Mindset is not a recent book. I wish it were even less so.
Written in 2006 by world-renowned Stanford University psychologist, Carol Dweck, Mindset: The New Psychology of Success (Random House) describes two ways of thinking about our capabilities. We can approach them from a fixed mindset—believing we have innate and fixed traits—or a growth mindset; one that believes we can improve our traits.
On the surface, this seems rather obvious. Everybody grows, right? I believe I can grow, so I must have the growth mindset.
But which mindset is most dominant for you (we all have some measure of both) is revealed by what you focus on. As Dweck puts it: “The fixed mindset makes you concerned with how you’ll be judged; the growth mindset makes you concerned with improving.”
The fixed mindset, she says, “creates an urgency to prove yourself over and over. If you have only a certain amount of intelligence, a certain personality, and a certain moral character—well, then you’d better prove that you have a healthy dose of them. It simply wouldn’t do to look or feel deficient in these most basic characteristics.”
That was me—and still is, from time to time. It explains how I reached the end of my intelligence in college. And why I wish this book were even less recent. Had I read it then, it may have helped me more quickly correct some pretty faulting thinking that took years for me to get a handle on.
My experience, as it turns out, is not uncommon. In addition to numerous, real-life illustrations from business, sports, parenting and teaching, Dweck describes her own journey into the fixed mindset cul-de-sac:
“The scariest thought, which I rarely entertained, was the possibility of being ordinary. This kind of thinking led me to need constant validation. Every comment, every look was meaningful—it registered on my intelligence scorecard, my attractiveness scorecard, my likability scorecard. If a day went well, I could bask in my high numbers.”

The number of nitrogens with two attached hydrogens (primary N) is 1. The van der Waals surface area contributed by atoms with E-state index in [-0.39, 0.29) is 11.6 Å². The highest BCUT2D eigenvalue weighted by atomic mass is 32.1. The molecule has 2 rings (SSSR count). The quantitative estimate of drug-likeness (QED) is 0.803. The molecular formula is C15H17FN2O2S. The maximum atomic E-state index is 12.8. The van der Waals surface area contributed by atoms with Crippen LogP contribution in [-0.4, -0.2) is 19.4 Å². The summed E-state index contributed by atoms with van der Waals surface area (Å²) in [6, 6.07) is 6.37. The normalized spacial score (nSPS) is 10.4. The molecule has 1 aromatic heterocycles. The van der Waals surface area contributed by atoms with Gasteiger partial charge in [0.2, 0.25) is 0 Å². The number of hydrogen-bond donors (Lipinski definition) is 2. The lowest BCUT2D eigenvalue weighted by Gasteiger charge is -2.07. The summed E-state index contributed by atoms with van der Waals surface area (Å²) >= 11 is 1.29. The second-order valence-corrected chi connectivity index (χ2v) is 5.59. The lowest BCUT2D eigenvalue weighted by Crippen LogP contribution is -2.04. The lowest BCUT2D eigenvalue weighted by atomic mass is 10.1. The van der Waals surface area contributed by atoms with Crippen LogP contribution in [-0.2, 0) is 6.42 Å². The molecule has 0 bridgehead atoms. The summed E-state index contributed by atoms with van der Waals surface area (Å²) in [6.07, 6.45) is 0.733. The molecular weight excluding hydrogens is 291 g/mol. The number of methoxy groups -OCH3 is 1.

Keeping score, internally or externally, as a form of validation is a sure sign of fixed mindset thinking. Look around and you’ll see it everywhere. It’s likely, if you’re a leader in business, a coach, teacher, or parent, that you’ve encouraged some fixed mindset thinking in others as well. (Have you ever praised someone for how smart they are?)
If so, this book will be an immense help. If you lead a business, Chapter 5 on mindset and leadership is a must read and the tips in Chapter 7 for parents, teachers and coaches is especially practical.
Read Mindset for others, but as importantly, read it for yourself. If I could send reading material back to my earlier self, this book would be among them.
Have you ever been down the fixed mindset cul-de-sac?
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